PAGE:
This mid-1960s aerial view shows Burlington Labs and the adjacent diesel cooling fountain. The oddball campus landmark was demolished in 1972 to make way for a three-story addition to Burlington Labs. The rest of the plaza was later transformed into the Gardner Arboretum in the mid-1970s.

 

Our Flashback Friday photochrome postcard this week was printed by Colourpicture Publishers of Boston, MA.

Colourpicture Publishers  (1938-1969)
Boston and Cambridge, MA

A major publisher and printer of linen view-cards of the United States. They later went on to publish photochromes and small spiral bound picture booklets under the name trade name Plastichrome in the 1950’s.

 

“Flashback Friday” is a weekly feature of Goodnight, Raleigh! in which we showcase vintage postcards depicting our historic capital city. We hope you enjoy this week end treat!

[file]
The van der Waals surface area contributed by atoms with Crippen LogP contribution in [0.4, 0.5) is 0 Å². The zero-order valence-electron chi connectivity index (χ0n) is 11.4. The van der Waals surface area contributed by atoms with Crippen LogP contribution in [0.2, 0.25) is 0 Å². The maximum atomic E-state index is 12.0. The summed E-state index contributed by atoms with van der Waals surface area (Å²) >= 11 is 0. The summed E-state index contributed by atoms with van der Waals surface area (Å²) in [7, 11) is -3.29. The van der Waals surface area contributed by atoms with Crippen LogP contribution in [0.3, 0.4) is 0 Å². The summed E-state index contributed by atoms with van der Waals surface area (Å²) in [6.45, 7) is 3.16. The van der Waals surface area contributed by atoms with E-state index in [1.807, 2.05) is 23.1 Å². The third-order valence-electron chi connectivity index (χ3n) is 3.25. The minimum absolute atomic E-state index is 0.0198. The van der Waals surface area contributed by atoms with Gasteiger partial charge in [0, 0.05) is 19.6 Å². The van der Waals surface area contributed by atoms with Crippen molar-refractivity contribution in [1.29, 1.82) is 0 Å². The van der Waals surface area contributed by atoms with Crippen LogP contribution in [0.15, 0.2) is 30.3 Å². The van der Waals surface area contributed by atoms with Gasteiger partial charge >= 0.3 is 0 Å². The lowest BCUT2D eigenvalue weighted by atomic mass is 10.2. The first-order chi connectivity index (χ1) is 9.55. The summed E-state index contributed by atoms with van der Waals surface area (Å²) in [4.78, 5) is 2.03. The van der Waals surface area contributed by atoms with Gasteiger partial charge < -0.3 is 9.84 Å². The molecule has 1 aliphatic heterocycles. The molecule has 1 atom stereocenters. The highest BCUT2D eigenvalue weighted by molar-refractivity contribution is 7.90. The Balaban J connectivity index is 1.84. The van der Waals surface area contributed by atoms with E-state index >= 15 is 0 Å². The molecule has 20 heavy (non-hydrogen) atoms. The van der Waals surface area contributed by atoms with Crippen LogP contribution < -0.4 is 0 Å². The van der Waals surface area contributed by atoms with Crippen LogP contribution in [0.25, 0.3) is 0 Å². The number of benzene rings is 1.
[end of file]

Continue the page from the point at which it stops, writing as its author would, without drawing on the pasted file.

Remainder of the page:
18 Nov 08:39

Evidence based debunking

by tomstafford
Scott Akerman

Debunking (especially online debunking) is so tricky and the backfire effects are largely why I've just stopped trying.

Fed up with futile internet arguments, a bunch of psychologists investigated how best to correct false ideas. Tom Stafford discovers how to debunk properly.

We all resist changing our beliefs about the world, but what happens when some of those beliefs are based on misinformation? Is there a right way to correct someone when they believe something that’s wrong?